Olathe is among the worst cities in Kansas to be LGBT, a recent report found. And its city officials and leaders seem to be unfamiliar with their own authority to protect the often-marginalized groups.
The Human Rights Campaign recently issued its “Municipality Equality Index,” which ranks cities in several categories for its treatment of and protections for LGBT people. Olathe scored seven points out of 100 — the worst of the nine Kansas municipalities ranked and one of the worst in the nation.
In the first, critical category — municipally enacted nondiscrimination laws — Olathe received zero out of 30 possible points. Cities earn points in the category if they have enacted laws prohibiting employment, housing or public accommodation discrimination on the basis of sexual orientation or gender identity.
Tim Danneberg, communications director for the City of Olathe, said by email after researching questions posed by The Star on the topic, that “the issues asked in section 1 are largely areas where Kansas cities have no authority.”
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Later, he clarified that he meant cities do not have authority to dictate how private employers write their policy manuals.
He added that cities can pass such ordinances. However, Olathe has no current ordinances protecting LGBT people.
But other cities in Kansas do.
“We’ve done it,” said Elizabeth Hafoka, the Lawrence supervising city prosecutor and human relations investigator.
Lawrence received the highest score among Kansas cities with 74 points — 30 of which were rewarded for the city’s nondiscrimination laws.
Kansas remains one of several states that have not passed a statewide law explicitly protecting LGBT people from discrimination. That fact elevated Lawrence’s laws in the eyes of the Human Rights Campaign, which highlighted cities in other states with similar ordinances where statewide protections are absent.
“Anti-equality politicians have been emboldened by a political climate where hate and discrimination have entered the mainstream,” wrote Chad Griffin, the president of the Human Rights Campaign Foundation. “But at a time when it would be easy to grow weary and complacent, cities and towns are leading the way forward.”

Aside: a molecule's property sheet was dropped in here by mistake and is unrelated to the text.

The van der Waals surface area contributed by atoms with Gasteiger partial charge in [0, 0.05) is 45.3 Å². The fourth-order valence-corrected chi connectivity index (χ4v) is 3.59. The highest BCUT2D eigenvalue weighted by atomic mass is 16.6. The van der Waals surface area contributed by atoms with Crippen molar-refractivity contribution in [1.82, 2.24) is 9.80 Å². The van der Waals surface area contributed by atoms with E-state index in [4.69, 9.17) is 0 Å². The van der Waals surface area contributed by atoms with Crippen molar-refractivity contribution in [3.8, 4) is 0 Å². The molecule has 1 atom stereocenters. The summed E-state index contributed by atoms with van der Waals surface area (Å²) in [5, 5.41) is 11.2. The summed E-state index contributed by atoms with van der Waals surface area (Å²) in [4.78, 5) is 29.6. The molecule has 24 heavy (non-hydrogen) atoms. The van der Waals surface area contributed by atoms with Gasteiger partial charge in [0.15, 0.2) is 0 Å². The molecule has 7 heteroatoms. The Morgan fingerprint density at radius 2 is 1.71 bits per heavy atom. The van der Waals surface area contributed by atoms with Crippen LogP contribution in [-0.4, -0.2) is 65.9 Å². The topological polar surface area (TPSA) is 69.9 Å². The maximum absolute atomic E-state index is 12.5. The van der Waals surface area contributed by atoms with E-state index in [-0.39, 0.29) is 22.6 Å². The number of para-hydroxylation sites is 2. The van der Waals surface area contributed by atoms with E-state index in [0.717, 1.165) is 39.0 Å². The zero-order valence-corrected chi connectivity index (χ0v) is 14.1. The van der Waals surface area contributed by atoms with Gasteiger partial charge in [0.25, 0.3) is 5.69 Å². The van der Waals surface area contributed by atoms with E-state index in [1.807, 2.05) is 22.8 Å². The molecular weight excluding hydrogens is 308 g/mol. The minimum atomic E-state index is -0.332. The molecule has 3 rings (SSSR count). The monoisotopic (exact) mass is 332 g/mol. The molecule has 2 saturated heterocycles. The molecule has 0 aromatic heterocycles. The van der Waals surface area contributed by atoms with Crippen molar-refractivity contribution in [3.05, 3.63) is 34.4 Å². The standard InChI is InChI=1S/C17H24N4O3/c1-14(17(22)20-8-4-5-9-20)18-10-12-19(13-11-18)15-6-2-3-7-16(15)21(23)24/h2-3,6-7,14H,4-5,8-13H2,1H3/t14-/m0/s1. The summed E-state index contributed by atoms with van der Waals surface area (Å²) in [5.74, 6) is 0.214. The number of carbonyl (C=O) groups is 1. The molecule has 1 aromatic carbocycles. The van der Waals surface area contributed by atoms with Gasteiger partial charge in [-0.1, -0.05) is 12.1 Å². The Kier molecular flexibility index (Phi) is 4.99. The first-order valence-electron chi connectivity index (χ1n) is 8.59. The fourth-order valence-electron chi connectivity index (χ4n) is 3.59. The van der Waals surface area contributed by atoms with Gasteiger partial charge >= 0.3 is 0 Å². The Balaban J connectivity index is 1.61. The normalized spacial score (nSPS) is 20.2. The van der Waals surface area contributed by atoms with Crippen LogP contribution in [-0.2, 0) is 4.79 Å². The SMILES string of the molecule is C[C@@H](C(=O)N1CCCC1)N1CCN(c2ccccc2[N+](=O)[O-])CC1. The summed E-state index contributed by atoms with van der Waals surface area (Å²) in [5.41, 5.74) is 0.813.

Olathe is not among them, according to the report. The city was joined by another Johnson County city, Overland Park, which scored just 19 out of 100 points. Like Olathe, Overland Park received zero points for its lack of nondiscrimination laws protecting LGBT people.
Danneberg said Olathe should have received a higher score because it does report hate crimes to the FBI and it protects against discrimination for municipal employees (components of the report).
When told about municipalities’ authority to enact laws protecting LGBT people, Danneberg said, “I’ll defer to legal on that one.”
The Lawrence ordinance allows LGBT people to report complaints to its Human Relations Division, which then investigates a complaint and can prosecute if probable cause is found.
A civil penalty of up to $10,000 can be leveled for a first-time offense, but Hafoka said that in her time, all complaints have been settled with damages to a victim or another conciliation measure such as reinstating a victim’s lost job.
About five complaints have been issued each year in Lawrence since 2011.
“Lawrence is a community that wants to make sure that everyone is protected equally,” said Casey Toomay, the assistant city manager.
Olathe has lagged behind in that endeavor, the Human Rights Campaign report found.
Signs of discrimination against the LGBT community have surfaced in the city. Olathe Northwest High School students in the Gender-Sexuality Alliance club were ridiculed in September during the school’s homecoming parade. Other students chanted, “Make ONW straight again.”